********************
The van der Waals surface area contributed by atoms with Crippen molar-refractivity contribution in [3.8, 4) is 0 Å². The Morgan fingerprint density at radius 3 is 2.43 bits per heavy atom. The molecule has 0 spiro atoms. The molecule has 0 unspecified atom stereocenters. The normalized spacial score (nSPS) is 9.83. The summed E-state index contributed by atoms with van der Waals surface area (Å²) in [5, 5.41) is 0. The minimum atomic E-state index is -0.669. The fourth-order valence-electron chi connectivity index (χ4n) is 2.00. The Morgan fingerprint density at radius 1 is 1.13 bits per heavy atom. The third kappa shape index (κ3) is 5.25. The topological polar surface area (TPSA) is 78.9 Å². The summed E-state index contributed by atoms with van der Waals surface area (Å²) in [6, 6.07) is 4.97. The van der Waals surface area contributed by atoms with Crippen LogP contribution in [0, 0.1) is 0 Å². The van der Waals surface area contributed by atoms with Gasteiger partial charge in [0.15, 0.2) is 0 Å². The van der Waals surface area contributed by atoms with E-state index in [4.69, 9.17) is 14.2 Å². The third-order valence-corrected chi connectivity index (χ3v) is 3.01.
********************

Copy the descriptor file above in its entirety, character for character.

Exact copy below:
The van der Waals surface area contributed by atoms with Crippen molar-refractivity contribution in [3.8, 4) is 0 Å². The Morgan fingerprint density at radius 3 is 2.43 bits per heavy atom. The molecule has 0 spiro atoms. The molecule has 0 unspecified atom stereocenters. The normalized spacial score (nSPS) is 9.83. The summed E-state index contributed by atoms with van der Waals surface area (Å²) in [5, 5.41) is 0. The minimum atomic E-state index is -0.669. The fourth-order valence-electron chi connectivity index (χ4n) is 2.00. The Morgan fingerprint density at radius 1 is 1.13 bits per heavy atom. The third kappa shape index (κ3) is 5.25. The topological polar surface area (TPSA) is 78.9 Å². The summed E-state index contributed by atoms with van der Waals surface area (Å²) in [6, 6.07) is 4.97. The van der Waals surface area contributed by atoms with Crippen LogP contribution in [0, 0.1) is 0 Å². The van der Waals surface area contributed by atoms with Gasteiger partial charge in [0.15, 0.2) is 0 Å². The van der Waals surface area contributed by atoms with E-state index in [4.69, 9.17) is 14.2 Å². The third-order valence-corrected chi connectivity index (χ3v) is 3.01.